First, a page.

Six days after German mountaineer Rudi Moder went missing while skiing in Rocky Mountain National Park in February 1983, searchers stumbled upon what they identified as his “food cave” and sleeping bag. There were no tracks in the snow leading out of the cave, which left rescuers wondering what might have happened to the military-trained tourist.
For almost 40 years, even his family assumed he was still alive, perhaps having gone off the grid. Friends in Germany assumed he had gone underground, perhaps working for the government. Conspiracy theorists over the years often referred to his disappearance in connection to what was identified as “1942 German sonar-type sounds” near where his food cave was found.
Searches over the years turned up nothing until August 2020, when hikers found human remains in the Skeleton Gulch area near melted debris from a springtime avalanche. This week they were positively identified as Moder’s, closing a four-decade missing-persons case.
The area where Moder’s bones were found had been searched in the 1980s and was well-traversed, but the 2020 investigators had to cut short their search of the area due to the Cameron Peak Fire followed by the East Troublesome Fire, which forced them to evacuate. Much of the area was burned in the fire and was covered by snowfall shortly after; investigators are left to assume that his remains came down the mountain in the avalanche.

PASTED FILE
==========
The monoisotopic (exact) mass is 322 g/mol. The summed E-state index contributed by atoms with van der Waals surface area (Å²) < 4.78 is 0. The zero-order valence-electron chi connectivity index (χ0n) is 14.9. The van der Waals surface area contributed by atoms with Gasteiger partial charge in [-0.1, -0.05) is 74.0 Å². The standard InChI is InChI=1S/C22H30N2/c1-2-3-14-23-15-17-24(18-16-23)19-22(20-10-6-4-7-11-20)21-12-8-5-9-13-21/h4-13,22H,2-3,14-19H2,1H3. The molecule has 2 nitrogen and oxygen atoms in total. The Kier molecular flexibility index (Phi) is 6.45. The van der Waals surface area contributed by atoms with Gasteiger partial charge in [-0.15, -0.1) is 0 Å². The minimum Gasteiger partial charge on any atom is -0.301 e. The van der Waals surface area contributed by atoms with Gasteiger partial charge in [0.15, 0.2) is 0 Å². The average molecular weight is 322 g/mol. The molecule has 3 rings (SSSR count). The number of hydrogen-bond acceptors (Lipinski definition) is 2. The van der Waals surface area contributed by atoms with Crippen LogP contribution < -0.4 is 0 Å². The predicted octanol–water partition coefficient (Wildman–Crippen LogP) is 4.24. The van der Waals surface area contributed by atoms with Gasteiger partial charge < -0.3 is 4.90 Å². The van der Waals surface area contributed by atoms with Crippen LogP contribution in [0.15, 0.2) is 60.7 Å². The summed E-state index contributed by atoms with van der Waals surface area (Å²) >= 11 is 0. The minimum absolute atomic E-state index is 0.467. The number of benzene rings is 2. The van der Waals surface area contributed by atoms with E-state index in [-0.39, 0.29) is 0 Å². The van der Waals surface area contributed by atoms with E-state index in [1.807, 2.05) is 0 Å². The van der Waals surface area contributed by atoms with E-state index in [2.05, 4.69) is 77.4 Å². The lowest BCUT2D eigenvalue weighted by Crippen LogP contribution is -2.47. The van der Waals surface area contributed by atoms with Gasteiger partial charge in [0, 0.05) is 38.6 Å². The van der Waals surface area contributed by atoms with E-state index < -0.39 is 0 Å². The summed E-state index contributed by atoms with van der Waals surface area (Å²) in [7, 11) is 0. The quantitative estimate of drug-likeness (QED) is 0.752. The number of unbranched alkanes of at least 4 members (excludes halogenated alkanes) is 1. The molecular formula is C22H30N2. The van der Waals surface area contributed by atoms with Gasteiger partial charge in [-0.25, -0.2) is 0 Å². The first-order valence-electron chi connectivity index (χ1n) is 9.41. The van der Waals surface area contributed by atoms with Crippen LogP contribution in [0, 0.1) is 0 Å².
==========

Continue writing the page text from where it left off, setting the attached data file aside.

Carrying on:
A year later, in August 2021, a team from the FBI Evidence Response Team searched the area once more and recovered his skis, poles, and boots and other items believed to belong to him, according to a press statement by the Rocky Mountain National Park Service.
Initial dental records proved inconclusive so a forensic coroner worked closely with Modi’s family in Germany for more than a year to finally positively identify the remains as his and finally put conspiracy theories to rest.